Safety and efficacy of various dosages of ocrelizumab in Japanese patients with rheumatoid arthritis with an inadequate response to methotrexate therapy: A placebo-controlled double-blind parallel-group study

Masayoshi Harigai, Yoshiya Tanaka, Shingo Maisawa, Kazuhide Tanimura, Hiroki Takahashi, Yukitomo Urata, Yasuhiko Hirabayashi, Tomonori Ishii, Hiroshi Fujii, Takayuki Sumida, Chihiro Terai, Ryutaro Matsumura, Makoto Sueishi, Kazuhiko Yamamoto, Akio Yamada, Daitaro Kurosaka, Akio Mimori, Yusuke Miwa, Masataka Kuwana, Shinichi KawaiYoshiaki Ishigatsubo, Kazunori Sugimoto, Noriyoshi Ogawa, Toshiaki Miyamoto, Shigenori Tamaki, Motokazu Kai, Daisuke Kawabata, Toshio Tanaka, Masaaki Inaba, Shunichi Kumagai, Akio Morinobu, Yasushi Miura, Hajime Sano, Naoki Kashihara, Yoshitaka Morita, Kazuhiko Ezawa, Yuji Yamanishi, Masanori Kawashima, Seizo Yamana, Mitsuhiro Iwahashi, Hiroaki Dobashi, Kiyoshi Takasugi, Takahiko Horiuchi, Eiichi Suematsu, Takaaki Fukuda, Katsumi Eguchi, Atsushi Kawakami

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21 Citations (Scopus)

Abstract

Objective. To evaluate the safety and efficacy of ocrelizumab (OCR) in Japanese patients with rheumatoid arthritis (RA) with an inadequate response to methotrexate (MTX). Methods. RA patients with an inadequate response to MTX 6-8 mg/week received an infusion of 50, 200, or 500 mg OCR or placebo on Days 1 and 15 and were observed for 24 weeks. The double-blind period was prematurely terminated because of a possible risk for serious infection from OCR. Results. A total of 152 patients were randomized into the study. The incidence of infection was 37.7% (43/114) in the OCR groups combined, compared to 18.9% (7/37) in the placebo group. Serious infections occurred in 7 patients in the OCR groups combined; there were no serious infections in the placebo group. Among the serious infections, Pneumocystis jirovecii pneumonia occurred in 2 patients in the OCR 200 mg group. The American College of Rheumatology 20% response rates at Week 24 (the primary endpoint) of the OCR 50, 200, and 500 mg groups were 54.1% (p = 0.0080), 55.6% (p = 0.0056), and 47.2% (p = 0.044), respectively, all significantly higher than that of the placebo group (25.0%). Conclusion. These results suggest inappropriate benefit-risk balance of OCR in this patient population. Because rituximab is not approved for treatment of RA in Japan, it will be necessary to investigate safety and efficacy of other anti-B cell therapies in Japanese patients with RA. The Journal of Rheumatology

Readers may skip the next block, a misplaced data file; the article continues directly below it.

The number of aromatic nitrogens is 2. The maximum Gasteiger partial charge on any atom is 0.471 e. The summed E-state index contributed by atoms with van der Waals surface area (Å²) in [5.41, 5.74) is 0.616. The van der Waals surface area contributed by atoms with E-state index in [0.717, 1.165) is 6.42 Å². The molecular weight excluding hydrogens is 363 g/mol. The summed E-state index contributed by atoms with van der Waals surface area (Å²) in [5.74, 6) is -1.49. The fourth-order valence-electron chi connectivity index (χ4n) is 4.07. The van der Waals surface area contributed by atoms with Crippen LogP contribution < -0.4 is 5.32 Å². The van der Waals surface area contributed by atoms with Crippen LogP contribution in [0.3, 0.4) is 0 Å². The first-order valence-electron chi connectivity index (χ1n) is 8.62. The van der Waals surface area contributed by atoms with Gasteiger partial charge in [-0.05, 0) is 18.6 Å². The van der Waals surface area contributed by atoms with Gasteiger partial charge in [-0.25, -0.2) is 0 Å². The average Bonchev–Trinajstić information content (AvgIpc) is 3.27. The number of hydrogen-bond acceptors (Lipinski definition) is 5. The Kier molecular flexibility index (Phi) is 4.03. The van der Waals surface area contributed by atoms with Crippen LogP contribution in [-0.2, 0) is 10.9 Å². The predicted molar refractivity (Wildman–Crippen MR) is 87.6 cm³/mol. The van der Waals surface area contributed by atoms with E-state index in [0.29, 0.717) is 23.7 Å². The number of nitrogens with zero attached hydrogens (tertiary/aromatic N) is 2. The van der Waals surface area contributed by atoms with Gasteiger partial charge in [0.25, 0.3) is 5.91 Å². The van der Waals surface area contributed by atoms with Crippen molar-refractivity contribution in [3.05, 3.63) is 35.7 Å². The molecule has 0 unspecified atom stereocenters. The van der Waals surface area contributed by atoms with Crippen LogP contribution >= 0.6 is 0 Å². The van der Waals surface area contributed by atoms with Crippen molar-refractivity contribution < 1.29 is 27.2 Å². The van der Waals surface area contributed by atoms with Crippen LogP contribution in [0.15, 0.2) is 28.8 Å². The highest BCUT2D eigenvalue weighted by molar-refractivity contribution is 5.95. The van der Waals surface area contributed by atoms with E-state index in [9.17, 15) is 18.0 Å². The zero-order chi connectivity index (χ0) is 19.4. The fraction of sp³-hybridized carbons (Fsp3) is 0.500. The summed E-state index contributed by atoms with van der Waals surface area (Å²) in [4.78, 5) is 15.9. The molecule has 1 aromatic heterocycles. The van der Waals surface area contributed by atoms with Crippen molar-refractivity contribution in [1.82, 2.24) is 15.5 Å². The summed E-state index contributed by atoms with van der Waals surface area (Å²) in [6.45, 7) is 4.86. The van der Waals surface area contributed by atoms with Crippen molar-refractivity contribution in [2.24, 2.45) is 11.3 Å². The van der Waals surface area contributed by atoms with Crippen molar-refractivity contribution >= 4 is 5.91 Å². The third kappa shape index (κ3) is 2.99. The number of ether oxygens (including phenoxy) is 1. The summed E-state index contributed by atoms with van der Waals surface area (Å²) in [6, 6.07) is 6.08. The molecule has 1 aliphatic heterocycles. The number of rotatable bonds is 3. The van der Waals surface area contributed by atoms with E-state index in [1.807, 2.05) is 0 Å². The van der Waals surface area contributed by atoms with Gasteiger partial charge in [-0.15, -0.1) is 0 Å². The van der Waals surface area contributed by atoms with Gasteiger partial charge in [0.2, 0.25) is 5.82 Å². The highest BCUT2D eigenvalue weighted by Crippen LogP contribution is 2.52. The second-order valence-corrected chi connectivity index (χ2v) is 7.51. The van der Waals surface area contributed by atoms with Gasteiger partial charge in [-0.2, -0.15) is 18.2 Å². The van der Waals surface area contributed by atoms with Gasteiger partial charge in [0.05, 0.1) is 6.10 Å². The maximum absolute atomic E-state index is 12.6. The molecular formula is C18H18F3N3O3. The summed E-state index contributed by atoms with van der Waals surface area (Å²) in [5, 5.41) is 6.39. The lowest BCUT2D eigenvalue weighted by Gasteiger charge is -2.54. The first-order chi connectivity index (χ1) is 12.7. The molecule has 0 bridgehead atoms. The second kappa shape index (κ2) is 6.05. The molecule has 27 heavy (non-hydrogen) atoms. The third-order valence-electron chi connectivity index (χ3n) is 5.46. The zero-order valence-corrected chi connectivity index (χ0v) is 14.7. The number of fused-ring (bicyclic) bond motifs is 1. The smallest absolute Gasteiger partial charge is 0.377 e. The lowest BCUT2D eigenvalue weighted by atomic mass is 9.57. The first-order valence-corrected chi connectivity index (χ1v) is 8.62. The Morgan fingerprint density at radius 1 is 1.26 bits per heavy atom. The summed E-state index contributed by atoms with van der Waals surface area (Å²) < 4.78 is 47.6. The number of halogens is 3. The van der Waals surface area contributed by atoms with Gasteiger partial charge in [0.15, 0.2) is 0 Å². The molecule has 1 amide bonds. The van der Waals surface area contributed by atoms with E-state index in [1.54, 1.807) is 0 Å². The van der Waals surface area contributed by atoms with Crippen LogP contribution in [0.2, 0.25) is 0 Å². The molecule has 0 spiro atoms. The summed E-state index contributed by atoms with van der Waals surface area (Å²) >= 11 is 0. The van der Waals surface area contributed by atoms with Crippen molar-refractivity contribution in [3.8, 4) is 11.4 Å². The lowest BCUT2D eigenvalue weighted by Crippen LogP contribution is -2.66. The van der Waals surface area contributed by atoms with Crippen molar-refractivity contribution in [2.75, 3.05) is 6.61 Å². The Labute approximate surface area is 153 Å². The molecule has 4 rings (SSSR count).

Original languageEnglish
Pages (from-to)486-495
Number of pages10
JournalJournal of Rheumatology
Volume39
Issue number3
DOIs
Publication statusPublished - Mar 2012

All Science Journal Classification (ASJC) codes

  • Rheumatology
  • Immunology and Allergy
  • Immunology

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